Bill Cosby rape allegations prompt statute of limitations extension in Nevada

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The sexual assault allegations against Bill Cosby, from one woman in particular, have led to serious change in Nevada.

Gov. Brian Sandoval will sign a bill into law on Tuesday afternoon to extend the statute of limitations for criminal prosecution of rape.

Lise Lotte Lublin, who has accused the "Cosby Show" star of drugging her in 1989 when she visited his Hilton Hotel suite in Las Vegas at the age of 23, testified in support of the new law and asked Nevada Assembly Member Irene Bustamante Adams to introduce bill AB212 earlier this year.

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The state's previous law required that the sexual assault in question have occurred within four years to qualify for prosecution, but the new law will allow incidents as old as 20 years to be prosecuted. Lublin was lobbying for Nevada lawmakers to remove the statute of limitations for rape and sexual assault entirely.

Lublin said her modeling agency connected her with Cosby and he invited her back to his hotel room for what he described as an audition. He allegedly asked her to act, and offered an alcoholic drink to calm her nerves.

"I told him I did not drink, but he insisted, so I drank it ... I trusted him because of who he was and how well he was respected around the world," she said. "My next memory was waking up at home, and for me it felt like several days had passed."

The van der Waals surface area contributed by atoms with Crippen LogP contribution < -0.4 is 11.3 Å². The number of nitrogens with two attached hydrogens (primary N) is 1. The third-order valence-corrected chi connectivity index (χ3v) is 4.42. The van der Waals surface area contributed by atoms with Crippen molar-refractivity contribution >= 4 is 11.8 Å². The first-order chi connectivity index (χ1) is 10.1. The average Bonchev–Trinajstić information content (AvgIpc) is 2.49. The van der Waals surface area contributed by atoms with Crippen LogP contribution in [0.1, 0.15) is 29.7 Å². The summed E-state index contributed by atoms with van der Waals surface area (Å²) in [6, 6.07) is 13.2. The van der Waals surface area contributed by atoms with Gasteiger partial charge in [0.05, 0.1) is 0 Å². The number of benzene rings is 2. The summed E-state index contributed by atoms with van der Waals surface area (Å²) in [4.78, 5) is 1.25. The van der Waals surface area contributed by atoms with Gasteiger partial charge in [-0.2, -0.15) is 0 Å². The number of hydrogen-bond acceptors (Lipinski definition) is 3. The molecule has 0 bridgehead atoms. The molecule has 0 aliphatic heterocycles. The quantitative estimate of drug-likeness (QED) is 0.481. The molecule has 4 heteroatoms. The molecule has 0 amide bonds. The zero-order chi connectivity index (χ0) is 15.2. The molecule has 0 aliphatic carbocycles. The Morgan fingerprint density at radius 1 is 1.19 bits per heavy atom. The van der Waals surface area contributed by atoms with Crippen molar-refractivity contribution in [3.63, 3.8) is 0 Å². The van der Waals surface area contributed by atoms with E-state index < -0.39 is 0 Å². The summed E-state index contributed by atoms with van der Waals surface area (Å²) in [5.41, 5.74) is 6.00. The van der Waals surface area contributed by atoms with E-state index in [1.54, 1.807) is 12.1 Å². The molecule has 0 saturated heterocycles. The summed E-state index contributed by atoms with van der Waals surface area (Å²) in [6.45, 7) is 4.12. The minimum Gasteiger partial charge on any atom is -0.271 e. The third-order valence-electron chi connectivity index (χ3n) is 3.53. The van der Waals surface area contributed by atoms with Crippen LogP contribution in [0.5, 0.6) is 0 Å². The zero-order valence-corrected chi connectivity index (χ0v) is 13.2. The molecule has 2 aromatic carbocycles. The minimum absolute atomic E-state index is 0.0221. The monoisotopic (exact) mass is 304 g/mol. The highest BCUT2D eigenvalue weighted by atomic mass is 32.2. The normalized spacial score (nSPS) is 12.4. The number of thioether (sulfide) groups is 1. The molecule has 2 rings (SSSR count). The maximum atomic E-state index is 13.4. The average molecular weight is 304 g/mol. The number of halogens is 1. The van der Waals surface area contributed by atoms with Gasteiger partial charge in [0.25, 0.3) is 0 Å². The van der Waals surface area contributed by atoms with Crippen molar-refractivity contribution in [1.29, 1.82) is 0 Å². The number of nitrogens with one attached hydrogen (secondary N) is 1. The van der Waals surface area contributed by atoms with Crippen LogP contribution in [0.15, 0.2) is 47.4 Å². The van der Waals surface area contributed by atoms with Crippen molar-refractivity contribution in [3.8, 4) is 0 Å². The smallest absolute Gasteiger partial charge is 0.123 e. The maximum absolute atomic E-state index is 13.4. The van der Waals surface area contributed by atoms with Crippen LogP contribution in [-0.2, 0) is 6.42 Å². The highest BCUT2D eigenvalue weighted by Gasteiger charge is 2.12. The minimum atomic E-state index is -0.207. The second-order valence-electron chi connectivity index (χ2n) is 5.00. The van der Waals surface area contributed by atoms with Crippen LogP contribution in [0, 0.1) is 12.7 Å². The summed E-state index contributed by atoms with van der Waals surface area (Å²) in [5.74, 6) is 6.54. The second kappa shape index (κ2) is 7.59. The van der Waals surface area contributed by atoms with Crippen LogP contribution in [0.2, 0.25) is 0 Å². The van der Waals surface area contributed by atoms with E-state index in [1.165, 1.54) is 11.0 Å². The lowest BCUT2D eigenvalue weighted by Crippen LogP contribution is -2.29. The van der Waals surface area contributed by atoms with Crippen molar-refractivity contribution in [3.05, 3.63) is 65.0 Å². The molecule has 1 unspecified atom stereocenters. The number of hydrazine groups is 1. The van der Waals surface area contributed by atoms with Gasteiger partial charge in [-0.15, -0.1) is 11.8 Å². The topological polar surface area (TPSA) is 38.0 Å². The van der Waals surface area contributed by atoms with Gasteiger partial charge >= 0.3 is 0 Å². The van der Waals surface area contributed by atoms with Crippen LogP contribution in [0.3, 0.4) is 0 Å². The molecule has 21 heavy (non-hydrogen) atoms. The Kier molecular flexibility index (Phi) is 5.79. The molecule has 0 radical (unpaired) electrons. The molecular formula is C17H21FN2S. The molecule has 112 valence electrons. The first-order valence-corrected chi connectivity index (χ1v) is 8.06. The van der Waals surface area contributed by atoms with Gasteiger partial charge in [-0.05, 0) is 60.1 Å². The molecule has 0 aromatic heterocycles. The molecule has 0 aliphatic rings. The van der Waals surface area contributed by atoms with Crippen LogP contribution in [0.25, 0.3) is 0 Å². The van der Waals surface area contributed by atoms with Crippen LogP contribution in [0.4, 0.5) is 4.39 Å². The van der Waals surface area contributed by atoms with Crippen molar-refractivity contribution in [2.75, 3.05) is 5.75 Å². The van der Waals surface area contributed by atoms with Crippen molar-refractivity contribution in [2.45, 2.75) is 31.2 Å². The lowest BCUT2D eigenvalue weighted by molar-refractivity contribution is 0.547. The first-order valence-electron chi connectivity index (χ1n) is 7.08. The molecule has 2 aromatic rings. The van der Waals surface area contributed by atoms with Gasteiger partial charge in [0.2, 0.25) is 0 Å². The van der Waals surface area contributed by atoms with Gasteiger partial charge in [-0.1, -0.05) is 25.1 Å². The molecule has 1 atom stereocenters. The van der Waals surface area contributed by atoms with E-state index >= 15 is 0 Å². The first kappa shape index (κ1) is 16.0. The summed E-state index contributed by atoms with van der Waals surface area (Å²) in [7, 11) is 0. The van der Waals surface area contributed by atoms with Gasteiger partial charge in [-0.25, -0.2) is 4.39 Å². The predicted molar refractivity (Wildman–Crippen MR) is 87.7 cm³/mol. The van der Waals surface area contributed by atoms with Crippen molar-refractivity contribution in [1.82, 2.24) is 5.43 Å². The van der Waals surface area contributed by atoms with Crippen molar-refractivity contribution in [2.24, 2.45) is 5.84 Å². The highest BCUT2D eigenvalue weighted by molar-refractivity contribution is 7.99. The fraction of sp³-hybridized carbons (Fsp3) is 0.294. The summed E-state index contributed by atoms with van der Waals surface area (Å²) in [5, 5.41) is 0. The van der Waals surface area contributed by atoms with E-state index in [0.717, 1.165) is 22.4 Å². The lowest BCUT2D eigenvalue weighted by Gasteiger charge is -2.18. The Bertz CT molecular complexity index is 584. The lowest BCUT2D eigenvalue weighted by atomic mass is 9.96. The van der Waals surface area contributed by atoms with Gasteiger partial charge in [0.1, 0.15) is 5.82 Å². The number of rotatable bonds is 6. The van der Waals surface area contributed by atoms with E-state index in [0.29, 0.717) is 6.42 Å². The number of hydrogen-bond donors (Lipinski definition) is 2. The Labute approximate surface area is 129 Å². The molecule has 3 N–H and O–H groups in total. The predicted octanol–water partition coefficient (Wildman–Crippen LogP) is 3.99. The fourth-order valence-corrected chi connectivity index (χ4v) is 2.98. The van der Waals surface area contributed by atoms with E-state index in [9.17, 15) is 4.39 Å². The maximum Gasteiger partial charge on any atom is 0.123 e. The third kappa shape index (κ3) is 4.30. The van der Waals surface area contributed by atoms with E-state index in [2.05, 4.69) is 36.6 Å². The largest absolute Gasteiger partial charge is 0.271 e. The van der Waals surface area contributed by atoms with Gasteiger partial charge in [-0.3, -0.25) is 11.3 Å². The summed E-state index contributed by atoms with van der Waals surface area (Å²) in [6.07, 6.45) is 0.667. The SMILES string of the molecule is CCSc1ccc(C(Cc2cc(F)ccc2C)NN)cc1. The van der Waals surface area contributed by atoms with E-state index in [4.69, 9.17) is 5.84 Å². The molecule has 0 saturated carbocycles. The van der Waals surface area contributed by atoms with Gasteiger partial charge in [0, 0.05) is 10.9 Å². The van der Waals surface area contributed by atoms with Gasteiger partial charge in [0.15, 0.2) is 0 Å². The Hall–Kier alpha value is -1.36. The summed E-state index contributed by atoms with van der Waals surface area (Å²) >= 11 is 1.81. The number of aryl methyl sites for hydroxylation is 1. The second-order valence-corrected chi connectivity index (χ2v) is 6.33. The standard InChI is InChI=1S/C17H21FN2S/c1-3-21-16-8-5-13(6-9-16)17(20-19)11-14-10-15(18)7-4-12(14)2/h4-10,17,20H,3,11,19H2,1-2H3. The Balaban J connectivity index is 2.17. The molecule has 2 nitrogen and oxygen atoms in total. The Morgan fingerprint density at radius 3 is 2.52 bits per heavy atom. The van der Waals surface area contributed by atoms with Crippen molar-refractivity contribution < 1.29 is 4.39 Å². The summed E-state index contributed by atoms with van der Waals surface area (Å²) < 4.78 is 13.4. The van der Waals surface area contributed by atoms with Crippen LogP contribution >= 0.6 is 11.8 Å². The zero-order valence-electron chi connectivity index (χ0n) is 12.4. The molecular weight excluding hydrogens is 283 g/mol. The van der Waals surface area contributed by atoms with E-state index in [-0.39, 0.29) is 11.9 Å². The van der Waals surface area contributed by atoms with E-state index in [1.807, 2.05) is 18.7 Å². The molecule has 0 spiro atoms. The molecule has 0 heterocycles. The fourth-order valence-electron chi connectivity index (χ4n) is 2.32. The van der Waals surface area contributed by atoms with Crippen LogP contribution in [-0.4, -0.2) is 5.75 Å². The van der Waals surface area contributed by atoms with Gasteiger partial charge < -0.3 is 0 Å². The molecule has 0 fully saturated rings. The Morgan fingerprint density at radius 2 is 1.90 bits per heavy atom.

"I am furious and I have decided to fight for my rights and the rights of every man, woman and child who have been victims of a sexual crime," Lublin continued. "I have contacted every senator and assembly person from the state of Nevada and I will continue to rally every victim of sexual assault, every rape crisis center and every supporter who believes in the right to have an offender tried in a court of law."

Also Read: Bill Cosby Accuser Seeks to Eliminate Nevada's Statute of Limitations for Rape

To date, over 30 women have come forward with similar allegations against Cosby. In April, three more women detailed sexual assault claims in the offices of attorney Gloria Allred, who is also representing Lublin.

Both Allred and Lublin will speak at a press conference at 3 p.m. PT on Tuesday, along with Adams and Linda Kirkpatrick — another woman who claims Cosby sexually assaulted her in Nevada.

Kirkpatrick claimed to have met Cosby during a mixed doubles tennis tournament in Las Vegas in 1981, and then attended his show at the Las Vegas Hilton. After arriving in his dressing room, she says Cosby gave her a "tall, thin champagne type of glass," which contained a clear liquid that "tasted terrible."

Also Read: Bill Cosby Accusers Fire Back in New Court Filing: He Thinks He Has a 'License to Lie'

Kirkpatrick said he "was on top of me kissing me forcefully" even though she "had no interest in sex of any kind" with him.

She added she has "no conscious recollection of how I got home" and the next day "began violently throwing up ... as a result of what I believe to be ingesting some kind of drug."

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Cosby's attorney, Martin Singer, has repeatedly denied the allegations.

"The new, never-before-heard claims from women who have come forward in the past two weeks with unsubstantiated, fantastical stories about things they say occurred 30, 40 or even 50 years ago have escalated far past the point of absurdity," Singer has said in a statement.

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